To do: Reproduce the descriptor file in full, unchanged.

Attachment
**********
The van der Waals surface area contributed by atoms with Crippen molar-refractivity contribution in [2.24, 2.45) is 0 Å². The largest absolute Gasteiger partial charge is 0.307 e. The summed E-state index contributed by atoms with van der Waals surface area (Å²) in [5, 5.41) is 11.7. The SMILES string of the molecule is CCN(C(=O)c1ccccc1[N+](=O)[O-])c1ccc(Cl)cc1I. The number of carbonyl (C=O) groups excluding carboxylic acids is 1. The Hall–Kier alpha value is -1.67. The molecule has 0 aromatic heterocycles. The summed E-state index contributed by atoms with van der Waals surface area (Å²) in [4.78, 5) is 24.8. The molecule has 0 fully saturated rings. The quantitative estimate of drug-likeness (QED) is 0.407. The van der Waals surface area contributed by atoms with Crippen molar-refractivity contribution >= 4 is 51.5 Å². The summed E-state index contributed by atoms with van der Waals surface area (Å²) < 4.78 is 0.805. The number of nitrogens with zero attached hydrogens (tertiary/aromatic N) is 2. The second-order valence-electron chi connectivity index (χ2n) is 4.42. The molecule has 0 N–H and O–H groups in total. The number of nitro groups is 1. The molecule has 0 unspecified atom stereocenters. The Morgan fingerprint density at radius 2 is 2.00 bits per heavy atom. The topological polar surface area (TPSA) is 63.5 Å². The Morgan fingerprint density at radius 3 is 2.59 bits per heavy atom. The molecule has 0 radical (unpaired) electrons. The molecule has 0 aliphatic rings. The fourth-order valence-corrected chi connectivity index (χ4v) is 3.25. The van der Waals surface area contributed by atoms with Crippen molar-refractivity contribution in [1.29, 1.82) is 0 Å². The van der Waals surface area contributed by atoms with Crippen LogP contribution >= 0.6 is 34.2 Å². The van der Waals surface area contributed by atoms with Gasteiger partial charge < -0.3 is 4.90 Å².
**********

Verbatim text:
The van der Waals surface area contributed by atoms with Crippen molar-refractivity contribution in [2.24, 2.45) is 0 Å². The largest absolute Gasteiger partial charge is 0.307 e. The summed E-state index contributed by atoms with van der Waals surface area (Å²) in [5, 5.41) is 11.7. The SMILES string of the molecule is CCN(C(=O)c1ccccc1[N+](=O)[O-])c1ccc(Cl)cc1I. The number of carbonyl (C=O) groups excluding carboxylic acids is 1. The Hall–Kier alpha value is -1.67. The molecule has 0 aromatic heterocycles. The summed E-state index contributed by atoms with van der Waals surface area (Å²) in [4.78, 5) is 24.8. The molecule has 0 fully saturated rings. The quantitative estimate of drug-likeness (QED) is 0.407. The van der Waals surface area contributed by atoms with Crippen molar-refractivity contribution >= 4 is 51.5 Å². The summed E-state index contributed by atoms with van der Waals surface area (Å²) < 4.78 is 0.805. The number of nitrogens with zero attached hydrogens (tertiary/aromatic N) is 2. The second-order valence-electron chi connectivity index (χ2n) is 4.42. The molecule has 0 N–H and O–H groups in total. The number of nitro groups is 1. The molecule has 0 unspecified atom stereocenters. The Morgan fingerprint density at radius 2 is 2.00 bits per heavy atom. The topological polar surface area (TPSA) is 63.5 Å². The Morgan fingerprint density at radius 3 is 2.59 bits per heavy atom. The molecule has 0 radical (unpaired) electrons. The molecule has 0 aliphatic rings. The fourth-order valence-corrected chi connectivity index (χ4v) is 3.25. The van der Waals surface area contributed by atoms with Crippen molar-refractivity contribution in [1.29, 1.82) is 0 Å². The van der Waals surface area contributed by atoms with Crippen LogP contribution >= 0.6 is 34.2 Å². The van der Waals surface area contributed by atoms with Gasteiger partial charge < -0.3 is 4.90 Å².